Packard Auto Plant
Packard was an American luxury automobile marquee built by the Packard Motor Car Company of Detroit, Michigan, and later by the Studebaker-Packard Corporation of South Bend, Indiana. The first Packard automobiles were produced in 1899 and the last in 1958. From this beginning, through and beyond the 1930s, Packard-built vehicles were perceived as very competitive in the class of high-priced luxury American automobiles. The company was commonly referred to as being one of the "Three P's" of American motordom royalty, along with Pierce-Arrow of Buffalo, New York and Peerless of Cleveland, Ohio.
The 3.5 million sq-ft Packard plant on East Grand Boulevard in Detroit covered over 35 acres and is the largest abandonment in Detroit. It was designed by Albert Kahn, and included the first use of reinforced concrete for industrial construction in Detroit. When opened in 1903, it was considered the most modern automobile manufacturing facility in the world, and its skilled craftsmen practiced over eighty trades.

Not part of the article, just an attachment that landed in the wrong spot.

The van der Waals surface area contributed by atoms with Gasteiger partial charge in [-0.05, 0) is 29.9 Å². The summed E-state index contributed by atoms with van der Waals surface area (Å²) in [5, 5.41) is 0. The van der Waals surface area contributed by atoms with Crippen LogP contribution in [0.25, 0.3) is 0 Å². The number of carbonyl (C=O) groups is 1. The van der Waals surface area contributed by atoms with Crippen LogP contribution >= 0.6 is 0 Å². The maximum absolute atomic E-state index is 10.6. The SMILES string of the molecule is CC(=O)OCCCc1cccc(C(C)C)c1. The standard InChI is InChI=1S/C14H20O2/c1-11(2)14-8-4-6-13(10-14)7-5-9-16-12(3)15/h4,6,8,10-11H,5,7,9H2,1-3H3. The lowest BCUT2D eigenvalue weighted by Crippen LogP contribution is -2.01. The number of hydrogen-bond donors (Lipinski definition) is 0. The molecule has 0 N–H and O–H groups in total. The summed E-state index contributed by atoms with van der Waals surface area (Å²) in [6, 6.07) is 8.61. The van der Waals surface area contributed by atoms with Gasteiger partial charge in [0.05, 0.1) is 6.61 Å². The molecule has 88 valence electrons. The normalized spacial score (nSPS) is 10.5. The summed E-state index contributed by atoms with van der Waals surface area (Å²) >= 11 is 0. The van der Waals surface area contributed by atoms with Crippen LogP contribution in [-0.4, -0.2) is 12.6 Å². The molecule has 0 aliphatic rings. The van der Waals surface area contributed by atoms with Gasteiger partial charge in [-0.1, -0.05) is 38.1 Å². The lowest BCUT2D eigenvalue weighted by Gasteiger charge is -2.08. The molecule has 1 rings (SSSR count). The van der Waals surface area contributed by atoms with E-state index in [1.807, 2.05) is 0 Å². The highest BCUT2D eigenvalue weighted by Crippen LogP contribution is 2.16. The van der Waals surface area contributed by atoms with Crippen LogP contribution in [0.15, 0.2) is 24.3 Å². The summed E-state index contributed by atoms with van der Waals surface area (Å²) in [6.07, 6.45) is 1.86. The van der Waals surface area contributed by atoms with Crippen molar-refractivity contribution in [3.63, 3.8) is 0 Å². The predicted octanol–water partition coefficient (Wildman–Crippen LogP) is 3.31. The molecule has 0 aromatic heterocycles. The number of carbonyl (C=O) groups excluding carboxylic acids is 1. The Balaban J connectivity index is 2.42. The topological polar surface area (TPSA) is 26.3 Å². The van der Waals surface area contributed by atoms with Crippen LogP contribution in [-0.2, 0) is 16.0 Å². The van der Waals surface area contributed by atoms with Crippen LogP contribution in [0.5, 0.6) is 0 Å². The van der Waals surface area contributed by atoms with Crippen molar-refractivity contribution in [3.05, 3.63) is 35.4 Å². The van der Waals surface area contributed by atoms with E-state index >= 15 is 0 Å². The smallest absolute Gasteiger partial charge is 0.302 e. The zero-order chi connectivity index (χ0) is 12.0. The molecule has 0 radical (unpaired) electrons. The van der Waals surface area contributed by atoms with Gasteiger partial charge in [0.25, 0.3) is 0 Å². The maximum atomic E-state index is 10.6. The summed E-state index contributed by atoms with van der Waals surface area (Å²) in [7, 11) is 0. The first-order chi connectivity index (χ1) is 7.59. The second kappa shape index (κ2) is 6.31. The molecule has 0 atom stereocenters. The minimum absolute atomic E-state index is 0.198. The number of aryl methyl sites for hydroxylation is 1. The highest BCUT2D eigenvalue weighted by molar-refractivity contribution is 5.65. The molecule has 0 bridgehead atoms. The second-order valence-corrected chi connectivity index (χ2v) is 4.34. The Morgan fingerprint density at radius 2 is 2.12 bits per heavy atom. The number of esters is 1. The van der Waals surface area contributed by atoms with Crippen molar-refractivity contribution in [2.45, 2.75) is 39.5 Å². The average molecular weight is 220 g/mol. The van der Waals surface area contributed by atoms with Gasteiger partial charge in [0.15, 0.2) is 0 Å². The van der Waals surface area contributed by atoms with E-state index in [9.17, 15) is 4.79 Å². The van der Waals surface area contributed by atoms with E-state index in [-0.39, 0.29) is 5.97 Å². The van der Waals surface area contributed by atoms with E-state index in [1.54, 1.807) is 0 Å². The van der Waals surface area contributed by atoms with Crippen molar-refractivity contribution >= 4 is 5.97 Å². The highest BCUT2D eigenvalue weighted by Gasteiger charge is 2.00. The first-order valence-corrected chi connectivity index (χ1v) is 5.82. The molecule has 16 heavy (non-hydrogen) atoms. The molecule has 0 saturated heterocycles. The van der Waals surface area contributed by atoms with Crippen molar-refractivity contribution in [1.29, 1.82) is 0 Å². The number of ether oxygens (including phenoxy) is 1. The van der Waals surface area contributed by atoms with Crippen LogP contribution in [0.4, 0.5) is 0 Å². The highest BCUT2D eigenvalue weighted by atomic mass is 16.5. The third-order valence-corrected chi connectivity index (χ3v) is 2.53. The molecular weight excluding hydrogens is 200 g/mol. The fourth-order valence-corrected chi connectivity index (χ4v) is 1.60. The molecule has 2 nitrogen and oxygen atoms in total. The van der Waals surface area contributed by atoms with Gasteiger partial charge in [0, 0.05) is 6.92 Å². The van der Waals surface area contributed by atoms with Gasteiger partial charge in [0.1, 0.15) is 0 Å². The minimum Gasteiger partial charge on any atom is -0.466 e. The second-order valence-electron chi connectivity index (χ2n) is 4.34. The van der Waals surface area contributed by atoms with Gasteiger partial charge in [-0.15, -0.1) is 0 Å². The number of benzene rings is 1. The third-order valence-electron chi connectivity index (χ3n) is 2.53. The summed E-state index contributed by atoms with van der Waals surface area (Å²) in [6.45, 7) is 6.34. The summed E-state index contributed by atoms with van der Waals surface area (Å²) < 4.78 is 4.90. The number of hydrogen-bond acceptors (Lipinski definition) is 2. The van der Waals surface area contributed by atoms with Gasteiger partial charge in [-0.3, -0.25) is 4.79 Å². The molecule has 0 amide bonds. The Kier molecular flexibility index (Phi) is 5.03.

Factories of this time were often downright dangerous, with poor lighting and ventilation and only the most rudimentary sanitary facilities. Most commonly made of wood, these structures were literal death traps, with many disastrous and deadly fires over the years. By using reinforced concrete, Albert Kahn changed all of this. The Packard name became synonymous with innovation yet again, as virtually all of the major auto companies followed Packard’s lead in their own subsequent construction, usually hiring Kahn. This dynamic new material also allowed ease of expansion not only horizontally but vertically as well, without disturbing existing buildings. This was a key benefit since expansion was the order of the day as the automotive industry exploded during the first half of the twentieth century.